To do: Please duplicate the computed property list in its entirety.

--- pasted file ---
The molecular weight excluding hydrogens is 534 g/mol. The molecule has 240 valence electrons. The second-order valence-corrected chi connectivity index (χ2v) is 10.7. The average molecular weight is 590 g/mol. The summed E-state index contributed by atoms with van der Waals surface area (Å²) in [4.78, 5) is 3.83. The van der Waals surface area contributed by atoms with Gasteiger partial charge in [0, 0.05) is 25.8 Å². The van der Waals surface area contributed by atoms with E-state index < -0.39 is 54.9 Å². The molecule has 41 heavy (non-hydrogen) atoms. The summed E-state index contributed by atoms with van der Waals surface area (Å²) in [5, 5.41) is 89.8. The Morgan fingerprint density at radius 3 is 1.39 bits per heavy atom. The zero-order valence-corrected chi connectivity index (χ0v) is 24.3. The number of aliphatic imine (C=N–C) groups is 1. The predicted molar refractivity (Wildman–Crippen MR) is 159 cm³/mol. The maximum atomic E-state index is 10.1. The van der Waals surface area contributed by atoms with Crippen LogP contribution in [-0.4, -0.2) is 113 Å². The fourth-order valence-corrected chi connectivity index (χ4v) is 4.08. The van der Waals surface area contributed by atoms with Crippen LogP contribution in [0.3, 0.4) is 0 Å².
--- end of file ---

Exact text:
The molecular weight excluding hydrogens is 534 g/mol. The molecule has 240 valence electrons. The second-order valence-corrected chi connectivity index (χ2v) is 10.7. The average molecular weight is 590 g/mol. The summed E-state index contributed by atoms with van der Waals surface area (Å²) in [4.78, 5) is 3.83. The van der Waals surface area contributed by atoms with Gasteiger partial charge in [0, 0.05) is 25.8 Å². The van der Waals surface area contributed by atoms with E-state index < -0.39 is 54.9 Å². The molecule has 41 heavy (non-hydrogen) atoms. The summed E-state index contributed by atoms with van der Waals surface area (Å²) in [5, 5.41) is 89.8. The Morgan fingerprint density at radius 3 is 1.39 bits per heavy atom. The zero-order valence-corrected chi connectivity index (χ0v) is 24.3. The number of aliphatic imine (C=N–C) groups is 1. The predicted molar refractivity (Wildman–Crippen MR) is 159 cm³/mol. The maximum atomic E-state index is 10.1. The van der Waals surface area contributed by atoms with Crippen LogP contribution in [-0.4, -0.2) is 113 Å². The fourth-order valence-corrected chi connectivity index (χ4v) is 4.08. The van der Waals surface area contributed by atoms with Crippen LogP contribution in [0.3, 0.4) is 0 Å².